Well, the time has come! Trakkers is launching itself into the triathlon world this year. They are unveiling their product at the inageral Rev3 triathlon in Connecticuit this year. It’s pretty exciting stuff. If you haven’t seen my previous posts, Trakkers has developed a devise that you wear during your triathlon that sends your stats (location, HR, speed, etc) to a website where your friends and family can watch online. There will be a map, and it will be real time. And, the devise is pretty cute ;).
Trakkers has just announced that they are looking for applications from athletes interested in a sponsorship opportunity. They have made it clear that you don’t have to be a pro, age groupers are allowed to apply as well. Here is the link to the application.
Having worked with Trakkers in the developmental phase of their product I can say that they are a top notch group, and fantastic to work with. I think the Rev3 triathlon will blow expectations out of the park and may just usher in a new way of watching and being a part of triathlons! I wish I could go, but Steve-O says back to back 1/2 Ironmans are not such a good idea one week apart. Maybe I should kick Kansas off the schedule?
Any-Hoo! Check out the sponsorship opportunity and join me this year racing around the country with a Trakkers devise strapped to you.
So my parents planned this great ski vacation for Christmas break. I’m sitting up in Summit county in a hotel in peak ski season and guess what? I’m not skiing. My knee is giving me some trouble and I am letting it heal. Getting in proper ski position hurts it the most, which makes me think I hurt it skiing rather than running. I have never had a single knee issue in my life, so this is a little disheartening. So, instead of hitting the slopes with my dad and Troy, I’m hanging out in 3 degree weather with Annie and my mom.
I’ve been catching up on my reading, in fact I just finished A Million Little Pieces. Wow, I just could not put it down. This book was all the rage a few years ago, but when accusations surfaced that the author skewed the facts it got a bit of a bad wrap. I had stayed away from it because of what I had heard. My mom gave it to me a few months ago and I just got around to starting it. I keep a stack of unrad books in my bookshelf and the ones I’m less excited about always seems to stay on the bottom of the pile. BUT, when I am reading a lot I end up with only the books on the bottom and sometimes I am so surprised at what gem I let sit there for months. I could not put it down. I don’t read in the car b/c I get sick, but I read it on the entire drive up to the slopes. I couldn’t put it down for three days. The author refers to a book called Tao Te Ching. I had never heard of it, but apparently it’s well known. I really liked all the quotes he used from the book, ones like this:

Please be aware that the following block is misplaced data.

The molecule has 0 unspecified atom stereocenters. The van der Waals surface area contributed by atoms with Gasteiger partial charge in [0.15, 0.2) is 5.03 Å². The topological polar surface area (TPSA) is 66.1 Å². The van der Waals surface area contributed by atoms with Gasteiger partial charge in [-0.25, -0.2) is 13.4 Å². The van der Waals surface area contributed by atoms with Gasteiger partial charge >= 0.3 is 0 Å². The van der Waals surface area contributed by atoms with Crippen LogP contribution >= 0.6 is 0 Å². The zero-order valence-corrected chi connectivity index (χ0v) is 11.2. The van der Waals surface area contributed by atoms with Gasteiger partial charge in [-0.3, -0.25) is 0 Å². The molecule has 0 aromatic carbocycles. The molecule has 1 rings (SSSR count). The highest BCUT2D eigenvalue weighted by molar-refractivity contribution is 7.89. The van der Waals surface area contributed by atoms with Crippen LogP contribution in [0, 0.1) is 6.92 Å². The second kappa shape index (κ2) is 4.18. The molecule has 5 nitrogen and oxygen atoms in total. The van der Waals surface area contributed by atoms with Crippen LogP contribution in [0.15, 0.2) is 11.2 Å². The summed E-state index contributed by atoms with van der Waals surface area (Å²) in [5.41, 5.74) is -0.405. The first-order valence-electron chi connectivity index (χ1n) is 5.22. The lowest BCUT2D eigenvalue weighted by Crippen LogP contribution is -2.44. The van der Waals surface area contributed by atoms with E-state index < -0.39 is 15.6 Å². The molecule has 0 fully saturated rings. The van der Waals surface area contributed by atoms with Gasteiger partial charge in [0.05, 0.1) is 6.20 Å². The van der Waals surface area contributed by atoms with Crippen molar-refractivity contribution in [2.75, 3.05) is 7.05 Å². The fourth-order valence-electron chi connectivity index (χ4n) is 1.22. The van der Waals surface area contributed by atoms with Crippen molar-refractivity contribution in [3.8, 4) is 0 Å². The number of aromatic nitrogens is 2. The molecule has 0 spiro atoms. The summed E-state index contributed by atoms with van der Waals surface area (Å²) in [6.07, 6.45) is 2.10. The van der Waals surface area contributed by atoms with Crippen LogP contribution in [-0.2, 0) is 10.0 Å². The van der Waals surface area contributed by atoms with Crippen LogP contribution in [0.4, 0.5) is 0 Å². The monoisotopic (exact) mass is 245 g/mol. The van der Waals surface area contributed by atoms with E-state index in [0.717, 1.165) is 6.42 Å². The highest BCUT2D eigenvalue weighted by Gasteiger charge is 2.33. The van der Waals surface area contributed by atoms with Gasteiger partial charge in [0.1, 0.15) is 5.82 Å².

Knowing others is wisdom;
Knowing the self is enlightenment.
Mastering others requires force;
Mastering the self requires strength;
He who knows he has enough is rich.
Perseverance is a sign of will power.
He who stays where he is endures.
To die but not to perish is to be eternally present. (chap. 33, tr. Feng and English)
The book is supposedly a memoir about the authors time in rehab. I am content to see it as fiction, and even in that light, it holds it’s own. I was very fond of the style of writing. Good Book.
Next up, The Sound of Butterflies. Two chapters in, and I’m really excited about this one. It’s old-worldly and descriptive. I’m excited.
AND…after that? Humm. I’m really in the mood for a good non-fiction book. Not quite sure what type. Nothing political, or war related, but maybe something finance, adventure, or self discovery-ish. I would like to know more about Coasta Rica as well. Anyone out there reading have any good suggestions?
Yup, found that out yesterday! Yesterdays run was really hard to prepare for mentally. It felt like such an endeavor. I mean really, running 46 miles to Boulder in the dead of winter? What was I thinking? After trying to wrap my head around the run, I finally gave up and went to bed. I slept really good and that morning decided that I was just going to not think about what I was trying to do. The plan was to just start running, stay in the moment, and keep running, until I happened upon the town of Boulder. Yea the average temp that day was 22 degrees, but geez I have all these great cloths from Beyond and Core Concepts, so I can do cold.